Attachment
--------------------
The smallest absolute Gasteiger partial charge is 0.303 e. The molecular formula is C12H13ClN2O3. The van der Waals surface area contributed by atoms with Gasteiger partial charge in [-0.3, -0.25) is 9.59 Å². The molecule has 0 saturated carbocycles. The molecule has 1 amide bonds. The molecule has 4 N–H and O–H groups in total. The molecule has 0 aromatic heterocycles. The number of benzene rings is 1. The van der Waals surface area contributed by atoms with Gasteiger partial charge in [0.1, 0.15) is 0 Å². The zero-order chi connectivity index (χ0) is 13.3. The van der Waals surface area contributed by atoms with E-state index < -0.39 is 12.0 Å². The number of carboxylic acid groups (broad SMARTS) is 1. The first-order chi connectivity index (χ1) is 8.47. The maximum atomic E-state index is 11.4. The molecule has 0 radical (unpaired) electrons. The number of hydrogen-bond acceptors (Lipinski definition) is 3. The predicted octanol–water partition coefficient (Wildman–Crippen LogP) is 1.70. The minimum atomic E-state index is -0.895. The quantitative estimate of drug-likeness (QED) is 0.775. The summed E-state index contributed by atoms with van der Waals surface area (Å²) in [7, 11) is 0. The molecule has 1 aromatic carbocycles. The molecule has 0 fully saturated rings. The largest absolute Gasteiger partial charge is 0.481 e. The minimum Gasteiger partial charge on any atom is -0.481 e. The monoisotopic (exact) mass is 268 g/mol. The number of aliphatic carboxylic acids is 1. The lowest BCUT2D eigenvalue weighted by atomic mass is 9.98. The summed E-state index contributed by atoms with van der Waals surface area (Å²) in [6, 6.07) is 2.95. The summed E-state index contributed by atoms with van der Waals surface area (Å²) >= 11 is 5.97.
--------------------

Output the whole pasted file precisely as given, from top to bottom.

The smallest absolute Gasteiger partial charge is 0.303 e. The molecular formula is C12H13ClN2O3. The van der Waals surface area contributed by atoms with Gasteiger partial charge in [-0.3, -0.25) is 9.59 Å². The molecule has 0 saturated carbocycles. The molecule has 1 amide bonds. The molecule has 4 N–H and O–H groups in total. The molecule has 0 aromatic heterocycles. The number of benzene rings is 1. The van der Waals surface area contributed by atoms with Gasteiger partial charge in [0.1, 0.15) is 0 Å². The zero-order chi connectivity index (χ0) is 13.3. The van der Waals surface area contributed by atoms with E-state index < -0.39 is 12.0 Å². The number of carboxylic acid groups (broad SMARTS) is 1. The first-order chi connectivity index (χ1) is 8.47. The maximum atomic E-state index is 11.4. The molecule has 0 radical (unpaired) electrons. The number of hydrogen-bond acceptors (Lipinski definition) is 3. The predicted octanol–water partition coefficient (Wildman–Crippen LogP) is 1.70. The minimum atomic E-state index is -0.895. The quantitative estimate of drug-likeness (QED) is 0.775. The summed E-state index contributed by atoms with van der Waals surface area (Å²) in [7, 11) is 0. The molecule has 1 aromatic carbocycles. The molecule has 0 fully saturated rings. The largest absolute Gasteiger partial charge is 0.481 e. The minimum Gasteiger partial charge on any atom is -0.481 e. The monoisotopic (exact) mass is 268 g/mol. The number of aliphatic carboxylic acids is 1. The lowest BCUT2D eigenvalue weighted by atomic mass is 9.98. The summed E-state index contributed by atoms with van der Waals surface area (Å²) in [6, 6.07) is 2.95. The summed E-state index contributed by atoms with van der Waals surface area (Å²) >= 11 is 5.97.